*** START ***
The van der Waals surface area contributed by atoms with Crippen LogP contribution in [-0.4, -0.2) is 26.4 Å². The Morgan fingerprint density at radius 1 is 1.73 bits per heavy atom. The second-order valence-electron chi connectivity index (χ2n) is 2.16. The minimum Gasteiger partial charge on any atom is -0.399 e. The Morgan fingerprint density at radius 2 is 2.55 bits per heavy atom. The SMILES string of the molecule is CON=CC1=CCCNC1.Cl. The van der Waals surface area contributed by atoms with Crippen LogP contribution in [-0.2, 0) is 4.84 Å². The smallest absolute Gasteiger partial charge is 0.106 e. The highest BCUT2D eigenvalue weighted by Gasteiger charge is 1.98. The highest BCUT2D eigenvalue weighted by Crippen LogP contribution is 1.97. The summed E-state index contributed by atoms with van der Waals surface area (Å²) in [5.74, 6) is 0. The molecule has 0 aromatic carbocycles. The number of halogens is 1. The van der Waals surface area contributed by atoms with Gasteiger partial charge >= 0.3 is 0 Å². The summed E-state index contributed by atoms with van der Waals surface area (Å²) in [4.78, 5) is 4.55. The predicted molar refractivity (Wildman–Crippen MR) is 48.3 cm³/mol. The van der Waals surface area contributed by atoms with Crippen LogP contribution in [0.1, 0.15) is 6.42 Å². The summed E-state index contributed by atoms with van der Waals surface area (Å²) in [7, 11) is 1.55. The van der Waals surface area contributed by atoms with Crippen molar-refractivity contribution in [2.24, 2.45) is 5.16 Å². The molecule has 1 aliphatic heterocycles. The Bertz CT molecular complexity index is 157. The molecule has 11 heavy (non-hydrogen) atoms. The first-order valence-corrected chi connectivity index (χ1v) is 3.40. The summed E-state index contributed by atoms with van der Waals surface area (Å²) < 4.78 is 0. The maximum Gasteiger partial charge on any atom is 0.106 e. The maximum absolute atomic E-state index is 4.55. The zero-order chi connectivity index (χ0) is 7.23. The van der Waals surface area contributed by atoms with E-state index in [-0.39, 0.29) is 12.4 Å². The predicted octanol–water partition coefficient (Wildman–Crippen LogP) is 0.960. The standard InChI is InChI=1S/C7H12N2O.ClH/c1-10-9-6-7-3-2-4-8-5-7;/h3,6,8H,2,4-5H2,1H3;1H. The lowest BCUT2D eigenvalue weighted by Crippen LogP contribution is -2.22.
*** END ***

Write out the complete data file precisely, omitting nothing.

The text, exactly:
The van der Waals surface area contributed by atoms with Crippen LogP contribution in [-0.4, -0.2) is 26.4 Å². The Morgan fingerprint density at radius 1 is 1.73 bits per heavy atom. The second-order valence-electron chi connectivity index (χ2n) is 2.16. The minimum Gasteiger partial charge on any atom is -0.399 e. The Morgan fingerprint density at radius 2 is 2.55 bits per heavy atom. The SMILES string of the molecule is CON=CC1=CCCNC1.Cl. The van der Waals surface area contributed by atoms with Crippen LogP contribution in [-0.2, 0) is 4.84 Å². The smallest absolute Gasteiger partial charge is 0.106 e. The highest BCUT2D eigenvalue weighted by Gasteiger charge is 1.98. The highest BCUT2D eigenvalue weighted by Crippen LogP contribution is 1.97. The summed E-state index contributed by atoms with van der Waals surface area (Å²) in [5.74, 6) is 0. The molecule has 0 aromatic carbocycles. The number of halogens is 1. The van der Waals surface area contributed by atoms with Gasteiger partial charge >= 0.3 is 0 Å². The summed E-state index contributed by atoms with van der Waals surface area (Å²) in [4.78, 5) is 4.55. The predicted molar refractivity (Wildman–Crippen MR) is 48.3 cm³/mol. The van der Waals surface area contributed by atoms with Crippen LogP contribution in [0.1, 0.15) is 6.42 Å². The summed E-state index contributed by atoms with van der Waals surface area (Å²) in [7, 11) is 1.55. The van der Waals surface area contributed by atoms with Crippen molar-refractivity contribution in [2.24, 2.45) is 5.16 Å². The molecule has 1 aliphatic heterocycles. The Bertz CT molecular complexity index is 157. The molecule has 11 heavy (non-hydrogen) atoms. The first-order valence-corrected chi connectivity index (χ1v) is 3.40. The summed E-state index contributed by atoms with van der Waals surface area (Å²) < 4.78 is 0. The maximum Gasteiger partial charge on any atom is 0.106 e. The maximum absolute atomic E-state index is 4.55. The zero-order chi connectivity index (χ0) is 7.23. The van der Waals surface area contributed by atoms with E-state index in [-0.39, 0.29) is 12.4 Å². The predicted octanol–water partition coefficient (Wildman–Crippen LogP) is 0.960. The standard InChI is InChI=1S/C7H12N2O.ClH/c1-10-9-6-7-3-2-4-8-5-7;/h3,6,8H,2,4-5H2,1H3;1H. The lowest BCUT2D eigenvalue weighted by Crippen LogP contribution is -2.22.